This post is a bit of a throwback to when I first went climbing at Gravity Climbing Centre in Inchicore. I’ve spent many a Saturday there since, climbing until I can barely hold on to the wall any more…
My alarm was set for ten but I woke at six; unsure if it was excitement, or work had destroyed my circadian rhythm. I decided it was a little of both.
I tried to sleep some more, it was my Saturday lie-in after all, but eventually I caved and got up at nine. Shambling to the bathroom I shaved about three weeks of beard growth off my face while trying to find rock climbing motivational music on YouTube.
Convinced such a thing doesn’t exist and hoping that the day’s climbing went better than the music search I pulled on a pair of leggings with some racing shorts over them, and a gym shirt.
I threw on a tracksuit and Outdoor Club hoodie over everything until I got to Gravity.
I hopped on the 11 o’clock bus and asked the driver if there was a stop in Inchicore. In thickly accented staccato English he informed me “I go to Dublin” so I decided not to push the point.
As it turns out, there isn’t a Bus Éireann stop in Inchicore, so I got off the bus at Heuston and on the Luas back as far as Black Horse. [Note: It seems it doesn’t specifically need to be a Bus Éireann bus top for one of their buses to stop there. I didn’t know this at the time and evidently, neither did the driver!]
I was running a few minutes late at this point, and was booked in for the 12.30 Induction Session so I called the centre to let them know. They were nice about it and said they’d wait for me before they got started.
Arriving at the centre I realised that my search for “rock climbing music” had been foolish as I was greeted by The Rolling Stones’ Sympathy for the Devil playing from unseen speakers.
In the (somehow not cluttered) office-meets-cafe-meets-shop, I met Zoe (American, not Canadian – I asked) and Sue, who was on work experience for an outdoor pursuits instructors course in college.
Zoe would be our instructor for the day and after I filled in the registration form and laced up the Red Chilli climbing shoes I was given, we went out onto the mats.
I had originally intended to take the class with a friend of mine, but he had to work; so it was myself and five strangers, all with limited to no climbing experience.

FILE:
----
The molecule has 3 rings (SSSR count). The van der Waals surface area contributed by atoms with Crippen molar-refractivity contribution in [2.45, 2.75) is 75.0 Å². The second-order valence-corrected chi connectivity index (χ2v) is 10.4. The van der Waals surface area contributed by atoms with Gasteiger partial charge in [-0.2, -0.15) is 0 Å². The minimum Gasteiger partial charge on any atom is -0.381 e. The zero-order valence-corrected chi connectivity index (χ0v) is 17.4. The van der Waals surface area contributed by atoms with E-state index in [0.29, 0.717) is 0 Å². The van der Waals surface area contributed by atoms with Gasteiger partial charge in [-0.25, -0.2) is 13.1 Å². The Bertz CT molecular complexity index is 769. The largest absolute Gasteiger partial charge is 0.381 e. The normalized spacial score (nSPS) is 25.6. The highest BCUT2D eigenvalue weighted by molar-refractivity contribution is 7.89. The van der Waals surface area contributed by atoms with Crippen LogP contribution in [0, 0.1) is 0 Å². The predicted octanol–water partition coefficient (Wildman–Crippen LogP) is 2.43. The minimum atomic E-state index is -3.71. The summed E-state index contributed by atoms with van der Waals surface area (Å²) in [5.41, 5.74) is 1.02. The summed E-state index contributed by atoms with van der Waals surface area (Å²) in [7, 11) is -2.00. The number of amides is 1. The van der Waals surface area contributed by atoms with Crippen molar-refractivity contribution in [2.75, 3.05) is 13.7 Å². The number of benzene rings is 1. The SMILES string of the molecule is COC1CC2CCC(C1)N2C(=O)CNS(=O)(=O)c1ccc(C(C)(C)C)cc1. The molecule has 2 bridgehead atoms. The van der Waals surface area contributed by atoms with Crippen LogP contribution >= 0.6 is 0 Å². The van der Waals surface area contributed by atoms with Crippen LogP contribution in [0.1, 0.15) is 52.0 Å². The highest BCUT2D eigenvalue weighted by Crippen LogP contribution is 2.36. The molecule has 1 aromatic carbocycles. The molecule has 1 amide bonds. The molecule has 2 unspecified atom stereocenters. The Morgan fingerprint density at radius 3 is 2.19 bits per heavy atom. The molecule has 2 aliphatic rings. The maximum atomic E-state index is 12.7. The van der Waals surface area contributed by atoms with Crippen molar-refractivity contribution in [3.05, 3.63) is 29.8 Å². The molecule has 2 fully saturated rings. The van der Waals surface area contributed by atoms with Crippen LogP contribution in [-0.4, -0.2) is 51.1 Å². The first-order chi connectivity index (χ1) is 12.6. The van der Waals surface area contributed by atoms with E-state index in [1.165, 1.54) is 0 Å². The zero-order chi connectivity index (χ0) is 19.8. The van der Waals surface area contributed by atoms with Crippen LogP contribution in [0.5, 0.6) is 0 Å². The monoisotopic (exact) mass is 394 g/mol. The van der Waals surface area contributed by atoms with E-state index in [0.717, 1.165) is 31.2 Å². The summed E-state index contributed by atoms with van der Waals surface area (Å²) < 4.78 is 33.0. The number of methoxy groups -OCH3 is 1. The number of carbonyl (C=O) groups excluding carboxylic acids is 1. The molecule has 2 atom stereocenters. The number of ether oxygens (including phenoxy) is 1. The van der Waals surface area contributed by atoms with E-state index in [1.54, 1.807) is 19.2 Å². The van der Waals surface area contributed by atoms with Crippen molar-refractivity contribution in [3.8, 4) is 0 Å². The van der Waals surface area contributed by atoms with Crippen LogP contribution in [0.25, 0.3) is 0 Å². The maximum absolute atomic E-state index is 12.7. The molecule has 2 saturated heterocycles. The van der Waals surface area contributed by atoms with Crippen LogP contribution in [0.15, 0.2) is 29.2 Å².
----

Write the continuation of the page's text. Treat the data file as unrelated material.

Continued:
Some might have felt intimidated being surrounded by strangers, who had already had the chance to meet each other while you were running late on a tram and holding the whole class up; and I’m pretty sure I would have been if I’d thought of it that way.
Instead it reminded me of a realisation I had on my Kilimanjaro trip a few years ago. When you travel with friends you have someone to talk to, but you rely on talking to them. A friend can become a crutch and can make meeting new people harder. When you travel alone, you either speak to new people or you’re alone. That’s it.
In this spirit I introduced myself to the rest of the class between warming up and joint loosening exercises; and then it was onto the first wall.
We began with a traverse of the children’s wall, moving sideways and focusing on using the tip of your toes rather than the ball or edge of your foot. I had a little (very little) climbing experience myself, but always in runners and using actual climbing shoes to stay on your toes was new.
From there we moved on to the orange routes (or “problems”) on the higher walls. The oranges were the easiest and according to the grade list on the wall of the cafe currently denoted Font 3-4a problems.
Originally I was drawn to bouldering because the lack of ropes meant that you could climb without a partner, which meant that you (or your buddy) wouldn’t be bored senseless on the ground belaying for half of their day “climbing”. That was quickly replaced by thoughts of “Why are there no ropes? You people are crazy!” as soon as I was halfway up a wall.
So there was a fair bit of nervous laughter from myself during our time with Zoe, who told me she’d been climbing consistently for about five years. This was pretty hard to believe when you saw her move on the wall, at times she seemed completely weightless.
The 45 minute training session took in vertical walls, slabs (leaning away from you) and overhangs (leaning towards you) of Font 3-4c (the orange and the black-and-yellow problems).
The €20 fee for the Induction session included shoe rental, 45 minutes of training with a climbing coach, and lifetime registration; plus you can stay for as long as you want after. Which is how I ended up there three hours later with absolutely no strength left in my arms and my hands on fire.
It was only talking to Zoe that I realised how long I’d been there and how tough a workout I was getting. If I’d spent three hours in my normal gym I’d be both bored out of my mind and wasting my time, whereas I would’ve stayed at Gravity all day if I was physically able to climb any longer.
I’ll definitely be back.
Walking to the bus stop during last week’s Luas strike (don’t get me started on public transport in this country!) I came across The Wall.
I haven’t had a chance to climb there yet, and I don’t see myself making the trek out to Sandyford on days I don’t have to; but I can definitely see myself bringing a tracksuit and climbing shoes to the office to get some time in on the wall on work days from now on.
And if you want to know why I called this post Gravity Falls, watch this video.